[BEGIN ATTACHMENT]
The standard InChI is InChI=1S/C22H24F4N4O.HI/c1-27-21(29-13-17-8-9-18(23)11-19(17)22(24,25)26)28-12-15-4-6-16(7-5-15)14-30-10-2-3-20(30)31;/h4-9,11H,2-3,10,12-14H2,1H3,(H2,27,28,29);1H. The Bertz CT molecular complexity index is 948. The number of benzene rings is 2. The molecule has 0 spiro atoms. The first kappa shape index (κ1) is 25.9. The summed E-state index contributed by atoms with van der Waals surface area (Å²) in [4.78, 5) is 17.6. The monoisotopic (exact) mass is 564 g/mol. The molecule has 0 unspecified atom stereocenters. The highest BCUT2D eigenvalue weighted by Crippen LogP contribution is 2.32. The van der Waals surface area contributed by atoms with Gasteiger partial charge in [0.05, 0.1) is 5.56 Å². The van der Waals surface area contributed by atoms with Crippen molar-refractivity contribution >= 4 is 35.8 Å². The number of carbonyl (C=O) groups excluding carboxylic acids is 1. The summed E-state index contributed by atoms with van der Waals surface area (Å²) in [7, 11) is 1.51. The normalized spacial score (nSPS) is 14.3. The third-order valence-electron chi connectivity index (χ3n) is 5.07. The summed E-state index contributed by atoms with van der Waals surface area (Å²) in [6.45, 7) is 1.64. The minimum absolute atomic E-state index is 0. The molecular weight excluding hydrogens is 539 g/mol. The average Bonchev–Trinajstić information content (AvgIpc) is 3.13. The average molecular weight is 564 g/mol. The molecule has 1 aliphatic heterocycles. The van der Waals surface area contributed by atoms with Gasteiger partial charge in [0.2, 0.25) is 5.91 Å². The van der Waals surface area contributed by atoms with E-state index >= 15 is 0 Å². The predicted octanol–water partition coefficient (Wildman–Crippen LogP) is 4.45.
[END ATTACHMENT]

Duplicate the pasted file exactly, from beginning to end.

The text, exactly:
The standard InChI is InChI=1S/C22H24F4N4O.HI/c1-27-21(29-13-17-8-9-18(23)11-19(17)22(24,25)26)28-12-15-4-6-16(7-5-15)14-30-10-2-3-20(30)31;/h4-9,11H,2-3,10,12-14H2,1H3,(H2,27,28,29);1H. The Bertz CT molecular complexity index is 948. The number of benzene rings is 2. The molecule has 0 spiro atoms. The first kappa shape index (κ1) is 25.9. The summed E-state index contributed by atoms with van der Waals surface area (Å²) in [4.78, 5) is 17.6. The monoisotopic (exact) mass is 564 g/mol. The molecule has 0 unspecified atom stereocenters. The highest BCUT2D eigenvalue weighted by Crippen LogP contribution is 2.32. The van der Waals surface area contributed by atoms with Gasteiger partial charge in [0.05, 0.1) is 5.56 Å². The van der Waals surface area contributed by atoms with Crippen molar-refractivity contribution >= 4 is 35.8 Å². The number of carbonyl (C=O) groups excluding carboxylic acids is 1. The summed E-state index contributed by atoms with van der Waals surface area (Å²) in [7, 11) is 1.51. The normalized spacial score (nSPS) is 14.3. The third-order valence-electron chi connectivity index (χ3n) is 5.07. The summed E-state index contributed by atoms with van der Waals surface area (Å²) in [6.45, 7) is 1.64. The minimum absolute atomic E-state index is 0. The molecular weight excluding hydrogens is 539 g/mol. The average Bonchev–Trinajstić information content (AvgIpc) is 3.13. The average molecular weight is 564 g/mol. The molecule has 1 aliphatic heterocycles. The van der Waals surface area contributed by atoms with Gasteiger partial charge in [0.2, 0.25) is 5.91 Å². The van der Waals surface area contributed by atoms with E-state index >= 15 is 0 Å². The predicted octanol–water partition coefficient (Wildman–Crippen LogP) is 4.45.